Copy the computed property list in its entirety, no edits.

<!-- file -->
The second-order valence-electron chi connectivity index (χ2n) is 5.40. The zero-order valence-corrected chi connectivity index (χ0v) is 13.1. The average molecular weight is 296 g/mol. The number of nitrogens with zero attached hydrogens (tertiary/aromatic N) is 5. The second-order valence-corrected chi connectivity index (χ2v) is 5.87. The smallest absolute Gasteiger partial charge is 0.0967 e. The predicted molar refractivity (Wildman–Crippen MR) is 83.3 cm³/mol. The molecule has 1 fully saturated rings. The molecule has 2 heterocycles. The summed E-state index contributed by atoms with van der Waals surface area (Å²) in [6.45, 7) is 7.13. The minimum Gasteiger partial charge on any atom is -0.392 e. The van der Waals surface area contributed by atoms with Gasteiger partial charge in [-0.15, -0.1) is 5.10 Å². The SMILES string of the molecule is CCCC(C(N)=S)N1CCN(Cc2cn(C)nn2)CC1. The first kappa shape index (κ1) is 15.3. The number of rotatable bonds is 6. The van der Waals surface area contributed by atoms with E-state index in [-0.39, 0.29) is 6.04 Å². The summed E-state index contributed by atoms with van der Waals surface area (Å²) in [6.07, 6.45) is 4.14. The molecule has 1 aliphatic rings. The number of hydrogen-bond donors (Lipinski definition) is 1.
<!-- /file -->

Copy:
The second-order valence-electron chi connectivity index (χ2n) is 5.40. The zero-order valence-corrected chi connectivity index (χ0v) is 13.1. The average molecular weight is 296 g/mol. The number of nitrogens with zero attached hydrogens (tertiary/aromatic N) is 5. The second-order valence-corrected chi connectivity index (χ2v) is 5.87. The smallest absolute Gasteiger partial charge is 0.0967 e. The predicted molar refractivity (Wildman–Crippen MR) is 83.3 cm³/mol. The molecule has 1 fully saturated rings. The molecule has 2 heterocycles. The summed E-state index contributed by atoms with van der Waals surface area (Å²) in [6.45, 7) is 7.13. The minimum Gasteiger partial charge on any atom is -0.392 e. The van der Waals surface area contributed by atoms with Gasteiger partial charge in [-0.15, -0.1) is 5.10 Å². The SMILES string of the molecule is CCCC(C(N)=S)N1CCN(Cc2cn(C)nn2)CC1. The first kappa shape index (κ1) is 15.3. The number of rotatable bonds is 6. The van der Waals surface area contributed by atoms with E-state index in [-0.39, 0.29) is 6.04 Å². The summed E-state index contributed by atoms with van der Waals surface area (Å²) in [6.07, 6.45) is 4.14. The molecule has 1 aliphatic rings. The number of hydrogen-bond donors (Lipinski definition) is 1.